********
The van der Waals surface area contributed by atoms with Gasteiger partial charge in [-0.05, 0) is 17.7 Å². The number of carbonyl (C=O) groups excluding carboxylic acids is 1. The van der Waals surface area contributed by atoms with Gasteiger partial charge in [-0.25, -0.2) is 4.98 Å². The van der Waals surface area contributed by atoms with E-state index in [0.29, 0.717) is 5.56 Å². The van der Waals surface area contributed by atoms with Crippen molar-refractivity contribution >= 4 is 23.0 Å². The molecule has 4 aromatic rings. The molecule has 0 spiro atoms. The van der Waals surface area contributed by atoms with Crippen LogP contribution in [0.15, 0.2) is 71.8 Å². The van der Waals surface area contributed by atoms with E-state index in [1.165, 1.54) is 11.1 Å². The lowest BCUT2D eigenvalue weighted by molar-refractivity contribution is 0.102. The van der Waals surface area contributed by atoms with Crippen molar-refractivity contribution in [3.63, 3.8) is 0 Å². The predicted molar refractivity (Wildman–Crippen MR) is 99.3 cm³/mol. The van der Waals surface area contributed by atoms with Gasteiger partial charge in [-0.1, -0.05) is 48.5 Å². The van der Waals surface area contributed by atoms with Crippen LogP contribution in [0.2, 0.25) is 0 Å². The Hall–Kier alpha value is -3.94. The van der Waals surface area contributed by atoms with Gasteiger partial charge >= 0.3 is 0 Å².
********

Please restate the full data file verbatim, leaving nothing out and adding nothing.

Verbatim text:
The van der Waals surface area contributed by atoms with Gasteiger partial charge in [-0.05, 0) is 17.7 Å². The number of carbonyl (C=O) groups excluding carboxylic acids is 1. The van der Waals surface area contributed by atoms with Gasteiger partial charge in [-0.25, -0.2) is 4.98 Å². The van der Waals surface area contributed by atoms with E-state index in [0.29, 0.717) is 5.56 Å². The van der Waals surface area contributed by atoms with Crippen molar-refractivity contribution >= 4 is 23.0 Å². The molecule has 4 aromatic rings. The molecule has 0 spiro atoms. The van der Waals surface area contributed by atoms with Crippen LogP contribution in [0.15, 0.2) is 71.8 Å². The van der Waals surface area contributed by atoms with E-state index in [1.165, 1.54) is 11.1 Å². The lowest BCUT2D eigenvalue weighted by molar-refractivity contribution is 0.102. The van der Waals surface area contributed by atoms with Crippen molar-refractivity contribution in [3.63, 3.8) is 0 Å². The predicted molar refractivity (Wildman–Crippen MR) is 99.3 cm³/mol. The van der Waals surface area contributed by atoms with Gasteiger partial charge in [-0.1, -0.05) is 48.5 Å². The van der Waals surface area contributed by atoms with Crippen LogP contribution in [0.2, 0.25) is 0 Å². The Hall–Kier alpha value is -3.94. The van der Waals surface area contributed by atoms with Gasteiger partial charge >= 0.3 is 0 Å².